Archive for the ‘water’ tag
So much good stuff this week, it was hard to pick. But I have to say my favorite is the above video, which illustrates exactly how an engineer’s mind differs from the rest of ours. What would happen if we took that racing bike and put it inside that riding mower? To the shop!
- Another reason to fear ants: They’ve formed a colony as big as the world and (Eds: will likely soon) become self aware.
- Eye candy: The insides of golf balls.
- L.A. expands turf buy-back program.
- Do you have a Bobby?
- For the designers: Very cool moveable fractal garden.
- Above: Are crash helmets and road rash guards part of your crew uniforms yet?
Big week this week. Lots of cool stuff on new turf research, end-of-year plans and why your truck is now the most-stolen vehicle in America.
- Research on how the urban forest cleans the air we breathe.
- Related: A worthwhile tree cause.
- Sharing water savings.
- When your boat is sinking.
- A to-do list for the rest of the year. (via Marty)
- F-250s are now the most-stolen vehicle. Lock up those pick-ups.
- Post-LCO business model.
- Above: Cool stuff from iTurfAppsLive.
We’re working on getting our July issue to the press this week, and the whole thing focuses on water. We’ve got features on the best plants to use in drought-stricken climates, how to position your company as a water management adviser and a big set of data from homeowners on their perceptions of water in the landscape.
It’s going to be great, but in the meantime, here’s two guys filming water droplets at high speed.
Here’s your round-up for the week. Have a good weekend, and remember why we’ve got Monday off.
- Thoughts from Square on why small businesses need to think like big ones. (via Roger Phelps)
- Next week is Hurricane Awareness Week. Get ready.
- Related: How to get federal disaster relief funds for your business.
- IPM water quality protection guide.
- Aging in place: How to target the growing senior citizen market.
- Cool sustainabile landscape program from ISC-Audubon.
- Above: A mower at Stonehenge.
Some very cool stuff this week: New research examines the health benefits of green space, a big western city is raising water rates because people are saving too much water and Pittsburgh reinvents itself from a black smudge of steel factories to a champion of sustainability. There’s hope for us all.
See you next week.
- ASLA Guide to Washington’s great landscapes was nominated for a Webby. Vote here.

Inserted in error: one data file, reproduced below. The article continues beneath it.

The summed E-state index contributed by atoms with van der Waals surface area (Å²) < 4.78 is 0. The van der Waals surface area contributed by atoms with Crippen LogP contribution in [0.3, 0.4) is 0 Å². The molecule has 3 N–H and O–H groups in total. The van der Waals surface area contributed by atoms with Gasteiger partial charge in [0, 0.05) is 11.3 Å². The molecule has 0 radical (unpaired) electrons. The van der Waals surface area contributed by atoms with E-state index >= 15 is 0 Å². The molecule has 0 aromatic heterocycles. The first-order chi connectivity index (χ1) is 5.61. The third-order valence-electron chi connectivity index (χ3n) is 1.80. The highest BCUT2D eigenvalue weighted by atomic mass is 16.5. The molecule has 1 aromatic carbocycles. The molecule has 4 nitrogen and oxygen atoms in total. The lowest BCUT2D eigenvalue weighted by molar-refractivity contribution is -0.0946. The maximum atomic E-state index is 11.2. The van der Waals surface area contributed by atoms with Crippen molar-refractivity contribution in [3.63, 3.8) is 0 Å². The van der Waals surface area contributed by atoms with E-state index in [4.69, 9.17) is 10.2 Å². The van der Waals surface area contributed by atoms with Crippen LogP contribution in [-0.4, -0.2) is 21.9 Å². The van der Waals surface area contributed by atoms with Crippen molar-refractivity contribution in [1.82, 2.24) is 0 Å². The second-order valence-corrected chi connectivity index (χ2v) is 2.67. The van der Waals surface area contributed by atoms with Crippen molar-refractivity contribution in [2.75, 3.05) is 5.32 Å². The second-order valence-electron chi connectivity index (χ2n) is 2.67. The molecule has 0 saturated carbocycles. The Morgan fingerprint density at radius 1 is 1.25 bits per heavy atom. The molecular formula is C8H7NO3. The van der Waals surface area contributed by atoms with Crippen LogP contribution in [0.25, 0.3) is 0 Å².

- Portland is raising its water rates to keep pace with lagging demand.
- The outside Rx.
- Related: New study further shows health benefits of green space.
- 6 of the coolest trees in America.
- How to choose a board for your business.
- Above: Pittsburgh’s Phipps Conservatory opens the Center for Sustainable Landscapes at the “greenest building on Earth.”
This week I’ve got a lot of cool forest stuff for you, as well as the latest research on America’s Hispanic population and a neat case study on water savings. Needless to say, it’s a grab bag. Have a great weekend!
Spring isn’t technically here yet, but we’ve made it through the longest shortest month, and that’s reason enough to celebrate. This week I’ve brought you a solid reading list, a video to share with your friends and a great post on marketing.
- Lead gen tips for your sales team.
- Jim McCutcheon explains that you can make real money as a landscaper. (via Chris Heiler)
- Late winter reading list from Marty.
- Medieval flower clock.
- Rainscaping is growing more popular out east.
- Marketing means answering this question: Who do we want to change?
- Learn more about how to figure that out in our Grow the Market report.
- Above: Some pre-spring blooms to get you through the rest of winter.
I had a great talk today with Richard Restuccia, director of water management solutions at ValleyCrest Co., and a contributor to Lawn & Landscape magazine.
We talked about California’s water conversation in Landscaping Act of 2006, which took effect in 2010.
So why, you may ask, are we discussing state-specific legislation that was enacted two years ago? Well, apart from the fact that I think Richard is just really smart and I just enjoy talking with him, California’s AB 1881 is an example of how legislation seen my many as a threat to the industry could really be an opportunity for contractors. And, as water supplies become more scarce and intense drought becomes more normal, these kinds of regulations are going to spread from California to the rest of the country.
You’ll be able to hear our conversation later this week on the Lawn Care Radio Network.
Here’s our weekly list of cool and otherwise interesting things from the web. I’ll be out next week for the Thanksgiving holiday, so look for more updates after. Enjoy!
- A guide for commercial property owners and managers on the new EPA WaterSense program, and how it can save them water.
- Related: Water savings ad campaign in Denver uses naked people to get its point across. (via the Water Bloggers)
- Deer now vectors for malaria-like disease in New England.
- Sales training for California contractors.
- Landscape lighting to the max.
- Finally, some logical news from Canada’s Left Coast.
- Lessons on Lincoln’s leadership.
- Above: The third issue of MOWmentum is live now in iTunes and on Google Play. Check it out today.
Here’s our collection of interesting things we found on the internet this week. Enjoy, and have a great weekend.
- A visual guide to American employee tenure.
- Demand for water will outstrip supply by 2030. (via @H2Otrends)
- 40 things to say before you die. (via @joecalloway)
- Long read: Flowers in the psych ward.
- New report: Home prices up in many markets.
- Where do multimillionaires live?
- Above: 9 things you can do to stay in the black this year.